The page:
Saints at the River
Ron Rash (Adult Fiction)
It was during Easter break when twelve-year-old Ruth Kowalsky lost her life to the Tamassee River. One minute Ruth’s wading to the river’s middle to place one foot on the South Carolina side and the other on the Georgia side and the next minute she’s pulled downstream—her submerged body forever trapped in a deep eddy. Soon, Ruth’s drowning becomes both a local tragedy and the center of an environmental debate with long-reaching political ties. Caught in the middle is photographer Maggie Glenn who returns to her Oconee County hometown to cover this story for her newspaper. Maggie must not only choose between grieving out-of-towners and her beloved river, but she must also confront events from her past that has driven a deep chasm between her and her estranged father.
Ron Rash provides a compelling story and serves up the question, “Should human life take precedence over environmental sanctity?” When I came upon this book, I found myself a bit skeptical of the story’s premise. How can you build a meaningful and suspenseful story around environmental activists waging war on grieving parents without making either side look unfeeling or unsympathetic? But I had unfairly underestimated Mr. Rash who takes great care in presenting both sides of this debate and does so with passion, honesty, and neutrality. He gives equal time to both positions and allows his reader to make up his or her own mind without fear of judgement or reprisal…unlike our protagonist, Maggie, who must bear and witness the full brunt of her choice. Although the reader doesn’t get a chance to know young Ruth Kowalsky, her tragic death serves as a catalyst to understanding the motivations of her father, Herb, as well as the actions of Maggie’s own father during her childhood. Both men are alike in their desperate search for redemption and closure.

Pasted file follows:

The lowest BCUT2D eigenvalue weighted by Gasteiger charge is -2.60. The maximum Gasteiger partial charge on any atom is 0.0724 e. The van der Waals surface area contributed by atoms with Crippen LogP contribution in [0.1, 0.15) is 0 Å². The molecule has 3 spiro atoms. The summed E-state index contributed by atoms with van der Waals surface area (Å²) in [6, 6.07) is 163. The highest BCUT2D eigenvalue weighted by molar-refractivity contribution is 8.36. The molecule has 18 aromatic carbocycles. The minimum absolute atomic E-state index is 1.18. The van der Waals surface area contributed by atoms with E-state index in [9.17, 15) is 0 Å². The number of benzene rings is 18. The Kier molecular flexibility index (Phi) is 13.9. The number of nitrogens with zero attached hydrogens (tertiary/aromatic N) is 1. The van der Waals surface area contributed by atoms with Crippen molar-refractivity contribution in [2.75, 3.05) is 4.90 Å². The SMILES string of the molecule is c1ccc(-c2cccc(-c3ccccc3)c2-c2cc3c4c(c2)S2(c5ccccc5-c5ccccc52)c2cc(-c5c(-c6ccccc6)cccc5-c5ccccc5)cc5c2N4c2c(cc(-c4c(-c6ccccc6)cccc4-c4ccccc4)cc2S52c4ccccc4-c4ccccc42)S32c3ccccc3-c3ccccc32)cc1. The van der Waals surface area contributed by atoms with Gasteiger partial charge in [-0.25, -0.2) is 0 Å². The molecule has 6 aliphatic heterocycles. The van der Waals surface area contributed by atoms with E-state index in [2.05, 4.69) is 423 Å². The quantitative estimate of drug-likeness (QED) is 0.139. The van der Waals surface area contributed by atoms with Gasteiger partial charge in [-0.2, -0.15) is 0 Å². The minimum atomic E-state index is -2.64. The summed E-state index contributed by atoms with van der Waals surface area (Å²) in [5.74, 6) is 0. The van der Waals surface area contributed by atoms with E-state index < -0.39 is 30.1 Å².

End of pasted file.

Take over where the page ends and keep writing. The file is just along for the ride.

Although I didn’t quite connect with Maggie and had little interest in her unfortunate and turbulent backstory, I was drawn to the Kowalsky’s plight and to the small South Carolina town caught in the middle of a bitter legal battle to protect its most precious natural resource. Saints at the River is a cautionary tale of political influence, government overreach, and the delicate balance between life and the law. Although there are many interesting characters in this book, the central figure is undoubtedly the Tamassee River. It is a power onto itself and its water courses through this story like blood through veins. It is to be admired, respected, protected, and—most importantly—never underestimated as history professor Douglas Brinkley once wrote, “Thus did nature triumph over man’s attempt to conquer it. Nature always wins.”
*Book cover image attributed to www.amazon.com
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